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Brahms: Symphonies No 1 & 2 / Jurowski

Brahms / Schoeman / Lpo / Jurowski
Release Date: 02/23/2010 
Label:  Lpo   Catalog #: 43   Spars Code: DDD 
Composer:  Johannes Brahms
Conductor:  Vladimir Jurowski
Orchestra/Ensemble:  London Philharmonic Orchestra
Number of Discs: 2 
Recorded in: Stereo 
Length: 1 Hours 26 Mins. 

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Notes and Editorial Reviews

BRAHMS Symphonies: No. 1; 1 No. 2 2 Vladimir Jurowski, cond; London PO LPO 0043 (2 CDs: 85:47) Live: Royal Festival Hall 1 5/25/2008, 2 9/27/2008

A man walks into a men’s clothing store. A salesman approaches him and asks if he can be of assistance. “Yes,” the man replies, “I’m looking for a green suit.” A Read more bit taken aback, the salesman can only offer his apology: “I’m sorry sir, but we don’t have any green suits.” The sales manager who is standing off to the side and overhears this exchange, calls the salesman over and says to him, “Murray, the man wants a green suit, so turn on the green light.” Problem solved, or at least until the customer sees the suit he was just sold in the light of day.

In a strange way, I was reminded of this story as I listened to Vladimir Jurowski’s approach to Brahms’s First Symphony. Generations of his forerunners and most of his peers have struggled with the problem of how to make the tempo relationship between the opening Un poco sostenuto and the ensuing Allegro sound natural and in some way metrically related. But not Jurowski, for he has solved the long vexing problem. With the flip of a switch, he turns on the green light, and presto, problem gone.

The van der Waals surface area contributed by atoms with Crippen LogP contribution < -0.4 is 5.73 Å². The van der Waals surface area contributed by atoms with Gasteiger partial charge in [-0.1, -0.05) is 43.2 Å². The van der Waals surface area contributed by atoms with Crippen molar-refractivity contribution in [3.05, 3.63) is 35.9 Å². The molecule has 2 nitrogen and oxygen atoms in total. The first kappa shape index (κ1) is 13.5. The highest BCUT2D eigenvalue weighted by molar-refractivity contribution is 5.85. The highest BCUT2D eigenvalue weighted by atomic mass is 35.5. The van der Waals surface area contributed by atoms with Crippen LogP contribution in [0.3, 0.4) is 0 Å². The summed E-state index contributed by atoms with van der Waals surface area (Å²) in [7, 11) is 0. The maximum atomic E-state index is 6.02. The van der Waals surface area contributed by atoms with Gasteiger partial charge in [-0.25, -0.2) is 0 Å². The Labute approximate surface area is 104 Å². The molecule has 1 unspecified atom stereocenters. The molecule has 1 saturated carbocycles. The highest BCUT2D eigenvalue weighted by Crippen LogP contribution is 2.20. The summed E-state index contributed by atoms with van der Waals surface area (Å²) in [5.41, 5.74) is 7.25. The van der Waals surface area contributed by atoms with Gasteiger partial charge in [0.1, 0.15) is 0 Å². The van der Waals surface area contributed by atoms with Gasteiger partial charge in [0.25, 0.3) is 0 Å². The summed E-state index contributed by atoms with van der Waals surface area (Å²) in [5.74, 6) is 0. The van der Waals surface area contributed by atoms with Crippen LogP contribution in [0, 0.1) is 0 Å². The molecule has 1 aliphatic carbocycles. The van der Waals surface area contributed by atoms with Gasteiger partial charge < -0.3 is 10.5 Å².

What Jurowski does is to ignore Brahms’s Un poco sostenuto marking, or at least to interpret it so freely that the tempo is sped up to virtually match the Allegro, thus lending the impression that the entire first movement is of a single continuous pace. If your heart was beating as fast as the timpani in the opening measures, your doctor would surely prescribe medication to slow it down. Ironically, I’ve complained on numerous occasions that tempos, especially in Brahms’s symphonies, have grown too slow. It was an issue for me in the recently reviewed Rattle Brahms cycle in which, without the first movement repeat in the First Symphony, the conductor takes 13:59. Jurowski, who, to his credit, does take the repeat, clears the finish line in 14:51. That’s just 53 seconds longer to repeat the entire exposition. To compare Jurowski’s reading with Neville Marriner’s with the Academy of St. Martin in the Fields—a version I’ve held in high regard and recommended repeatedly as exemplary of modern Brahms playing—the first movement, also with repeat, is dispatched in 15:46, almost a full minute longer than Jurowski’s, and it’s by no means slow. Without having heard every single recording of Brahms’s First ever made, I can’t say with any assurance that Jurowki’s is the fastest on record, but it has got to be in the running.